Submitted and Written by: Vanessa Mainella – Student Copywriter, The Ryerson Career and Co-op Centre Student Team
Welcome back to the CC blog series! We recently spoke about building a “career for life.” This post is all about getting started on it.
Building a successful career that keeps you engaged and happy requires some self reflection. Yes, the idea of sketching out a future is daunting, no doubt. But we have a bite-sized process broken down into reflection questions to help you through it. It’s all about planning ahead. While in school, start asking yourself some of these questions to help figure out what a fulfilling career looks like for you:
- What are my strengths, skills, interests and values?
- What different career options am I interested in?
- What opportunities are available to me in my field(s) of interest?
In order to answer these questions, we broke down the reflection process into four steps: Self Assessment, Identify, Research and Evaluate.
- Self Assessment
When planning your career, it’s important to look inward to determine what you enjoy doing before getting caught up in making goals and action plans. So, what do you love doing everyday? What are you passionate about? This type of reflection is self assessment, which is the first step in effective goal setting. Ask yourself:
- What do I like or dislike doing?
- What am I good at?
- What motivates me?
- What environment do I work best in?
- What are some of my best experiences? What made those experiences so great?
- What types of people do I work best with? What type of people bring out the best in me?
- What kind of lifestyle do I want?
Self assessment can be overwhelming at times. That’s okay! Take a break if you feel affected, and come back to it later. Learning about your values and goals is a journey made achievable over time.
Do you like matching games? Cross-matching your work habits to your ideal career is one of the most valuable matching games out there! Once you have comfortably determined your skills, values, and goals, the next step is matching your skills to a potential career path. Listing the following information can help you identify the type of career that works for you:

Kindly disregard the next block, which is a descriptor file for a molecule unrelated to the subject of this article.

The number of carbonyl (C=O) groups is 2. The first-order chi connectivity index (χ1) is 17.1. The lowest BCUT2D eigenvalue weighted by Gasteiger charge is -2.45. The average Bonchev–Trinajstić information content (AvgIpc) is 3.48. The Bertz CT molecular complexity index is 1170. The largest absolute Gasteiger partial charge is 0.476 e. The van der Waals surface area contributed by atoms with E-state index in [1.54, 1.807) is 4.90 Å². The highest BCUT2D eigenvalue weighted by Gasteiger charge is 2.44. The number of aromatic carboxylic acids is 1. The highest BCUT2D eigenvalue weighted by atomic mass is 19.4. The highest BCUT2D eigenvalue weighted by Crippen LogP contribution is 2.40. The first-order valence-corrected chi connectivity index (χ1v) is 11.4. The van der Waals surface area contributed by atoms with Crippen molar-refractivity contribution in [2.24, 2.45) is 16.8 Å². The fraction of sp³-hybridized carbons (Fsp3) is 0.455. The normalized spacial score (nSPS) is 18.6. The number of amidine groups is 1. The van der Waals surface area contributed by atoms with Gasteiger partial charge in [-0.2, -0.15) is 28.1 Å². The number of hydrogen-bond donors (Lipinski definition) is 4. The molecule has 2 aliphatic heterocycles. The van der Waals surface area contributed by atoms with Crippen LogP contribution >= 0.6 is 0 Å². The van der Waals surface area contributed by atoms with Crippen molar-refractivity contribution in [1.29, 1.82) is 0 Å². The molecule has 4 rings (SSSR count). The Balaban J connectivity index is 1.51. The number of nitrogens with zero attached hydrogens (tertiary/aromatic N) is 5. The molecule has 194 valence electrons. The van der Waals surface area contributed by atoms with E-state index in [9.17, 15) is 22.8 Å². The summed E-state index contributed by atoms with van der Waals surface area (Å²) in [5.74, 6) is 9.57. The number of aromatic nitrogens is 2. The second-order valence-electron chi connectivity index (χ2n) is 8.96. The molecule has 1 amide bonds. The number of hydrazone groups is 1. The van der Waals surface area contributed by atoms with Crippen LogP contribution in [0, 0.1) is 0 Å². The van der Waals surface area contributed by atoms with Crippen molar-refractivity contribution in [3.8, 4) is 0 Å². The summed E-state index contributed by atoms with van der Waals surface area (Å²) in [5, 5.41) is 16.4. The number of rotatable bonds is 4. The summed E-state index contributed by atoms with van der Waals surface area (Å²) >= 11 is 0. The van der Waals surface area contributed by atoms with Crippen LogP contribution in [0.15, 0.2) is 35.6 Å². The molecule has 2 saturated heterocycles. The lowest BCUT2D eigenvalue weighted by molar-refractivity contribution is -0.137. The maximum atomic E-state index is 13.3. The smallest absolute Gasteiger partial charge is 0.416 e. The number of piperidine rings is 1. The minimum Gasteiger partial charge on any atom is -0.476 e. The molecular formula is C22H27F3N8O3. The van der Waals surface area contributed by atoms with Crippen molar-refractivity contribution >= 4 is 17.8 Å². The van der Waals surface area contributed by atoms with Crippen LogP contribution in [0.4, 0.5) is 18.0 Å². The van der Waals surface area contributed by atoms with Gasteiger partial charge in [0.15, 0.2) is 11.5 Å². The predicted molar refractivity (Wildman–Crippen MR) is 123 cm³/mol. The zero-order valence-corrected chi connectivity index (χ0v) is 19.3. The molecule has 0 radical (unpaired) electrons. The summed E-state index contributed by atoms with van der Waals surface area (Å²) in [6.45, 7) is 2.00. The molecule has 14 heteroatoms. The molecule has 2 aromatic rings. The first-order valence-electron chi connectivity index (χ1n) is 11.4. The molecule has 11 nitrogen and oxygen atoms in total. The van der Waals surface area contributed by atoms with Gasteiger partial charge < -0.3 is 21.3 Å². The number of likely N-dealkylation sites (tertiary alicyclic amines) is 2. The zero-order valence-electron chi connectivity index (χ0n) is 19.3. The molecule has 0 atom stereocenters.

- Strongest interests
- Strongest skills
- Personal characteristics
- Preferred working conditions
- Ideal people environment
- Lifestyle needs and goals
Start identifying your career by making a list of your dream jobs and look honestly at the qualifications and requirements. Do they match yours? Even if they don’t, there may be potential. A career can teach you new skills and sometimes lead you down the path to your dream job. It’s also common for people to end up in adventures they never imagined.
Once you’ve done your listing and reflecting, the next step is researching. Look into the occupations you are interested in, types of roles available, industries, and current employment prospects. Gather information on:
- Job duties and responsibilities
- Qualifications (experience, skills, education, certifications, etc.)
- Positive and negative aspects of the work
- Salary and benefits
- Present demand and future outlook
- Latest developments in the field
To gather this information, check out company websites, ask questions in your networking circles, conduct informational interviews, take classes, and monitor job boards. Other online resources to get you started include:
- Career Cruising (Contact the Career Centre for the username and password)
- Job Bank – Government of Canada
Evaluation doesn’t always have to be a scary word! Don’t worry, there’s no testing involved here. The final step in this process is evaluating your newfound knowledge. Narrow down your list of possible occupations by comparing your career research to your self-assessment results. You can accomplish this by organizing the info, recording the data, or cross referencing spreadsheets – whatever works best for you!
When you self assess, identify, research, and evaluate, you’re one step closer to your career for life. I know we wrapped this up nicely in a four stage process, but don’t get discouraged if your personal experience isn’t so linear. It takes some serious self reflection and planning time, and it can be done at your own pace. Remember, you don’t have to figure it out alone! Visit the career centre or book an appointment online with our career advisors.
What does your career for life look like?